These findings made sense in light of the profound learning deficits observed in patients and animals lacking normal MeCP2 function and in animals given DNMT inhibitors or lacking both brain DNMT isoforms. However, several additional studies now suggest that blockade of LTP is not a direct consequence of MeCP2 loss, but rather a secondary consequence resulting from a net reduction of excitatory synaptic transmission. Several groups found strong, cell-autonomous reductions in the frequency of miniature excitatory postsynaptic currents (mEPSCs) in cultured neurons lacking MeCP2 (1416). Such reductions in frequency are presumed to reflect a reduction in the number of excitatory synapses or of their propensity to release vesicles of glutamate, whereas changes in the amplitude of mEPSCs are presumed to reflect changes in the postsynaptic response to individual vesicles. Because LTP induction requires sufficient postsynaptic depolarization, it can be harder to achieve when the stimulated synapses are fewer or weaker. This can be overcome by directly depolarizing the postsynaptic cell to, in essence, rescue activity. Indeed, when postsynaptic depolarization is supplied directly, normal LTP can be induced in neurons from mice lacking MeCP2 (17). This demonstrated that the LTP deficits described earlier were likely due to insufficient activity from weaker/fewer synapses rather than an intrinsic defect in LTP. Although this experiment has not been performed in mice lacking DNMT activity, it raises the distinct possibility that mechanisms connecting LTP to DNA methylation are secondary to other kinds of changes in synaptic strength, such as those that occur in homeostatic plasticity.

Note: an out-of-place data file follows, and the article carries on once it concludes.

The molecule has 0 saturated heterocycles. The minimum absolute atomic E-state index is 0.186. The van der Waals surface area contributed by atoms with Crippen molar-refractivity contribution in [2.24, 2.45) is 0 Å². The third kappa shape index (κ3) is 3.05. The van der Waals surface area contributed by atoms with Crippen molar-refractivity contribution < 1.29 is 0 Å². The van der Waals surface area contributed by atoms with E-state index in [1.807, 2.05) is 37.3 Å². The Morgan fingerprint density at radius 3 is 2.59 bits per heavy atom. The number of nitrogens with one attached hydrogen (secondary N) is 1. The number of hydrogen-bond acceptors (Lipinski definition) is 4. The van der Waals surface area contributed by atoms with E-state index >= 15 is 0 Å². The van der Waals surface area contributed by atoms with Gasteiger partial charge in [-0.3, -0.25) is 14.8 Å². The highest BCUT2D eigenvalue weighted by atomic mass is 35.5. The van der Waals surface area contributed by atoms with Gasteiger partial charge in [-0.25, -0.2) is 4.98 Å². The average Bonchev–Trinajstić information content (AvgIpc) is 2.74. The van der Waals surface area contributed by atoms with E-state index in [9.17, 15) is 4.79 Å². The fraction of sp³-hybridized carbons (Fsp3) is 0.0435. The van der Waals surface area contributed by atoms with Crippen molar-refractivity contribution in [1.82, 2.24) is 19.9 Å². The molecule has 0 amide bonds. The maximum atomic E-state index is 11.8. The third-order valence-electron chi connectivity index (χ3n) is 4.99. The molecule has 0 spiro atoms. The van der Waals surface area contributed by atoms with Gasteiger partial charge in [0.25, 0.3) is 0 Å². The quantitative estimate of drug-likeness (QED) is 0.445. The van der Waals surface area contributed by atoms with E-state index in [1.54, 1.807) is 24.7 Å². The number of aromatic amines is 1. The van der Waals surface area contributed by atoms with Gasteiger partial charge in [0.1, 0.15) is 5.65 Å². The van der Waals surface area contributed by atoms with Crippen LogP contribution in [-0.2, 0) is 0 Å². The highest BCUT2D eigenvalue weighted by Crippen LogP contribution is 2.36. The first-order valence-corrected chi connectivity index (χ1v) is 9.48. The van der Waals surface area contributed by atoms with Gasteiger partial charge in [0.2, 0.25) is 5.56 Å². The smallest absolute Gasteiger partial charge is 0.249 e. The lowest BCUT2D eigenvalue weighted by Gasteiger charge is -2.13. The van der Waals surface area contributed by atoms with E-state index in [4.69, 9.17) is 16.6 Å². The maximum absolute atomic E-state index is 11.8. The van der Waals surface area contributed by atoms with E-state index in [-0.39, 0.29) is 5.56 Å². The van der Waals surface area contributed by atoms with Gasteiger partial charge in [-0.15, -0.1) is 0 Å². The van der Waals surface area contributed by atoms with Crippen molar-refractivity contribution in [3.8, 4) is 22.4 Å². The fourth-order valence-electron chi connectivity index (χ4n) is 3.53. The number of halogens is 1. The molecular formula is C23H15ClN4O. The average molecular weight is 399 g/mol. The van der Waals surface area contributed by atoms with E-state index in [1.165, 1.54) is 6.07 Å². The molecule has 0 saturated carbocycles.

DNA methylation and homeostatic plasticity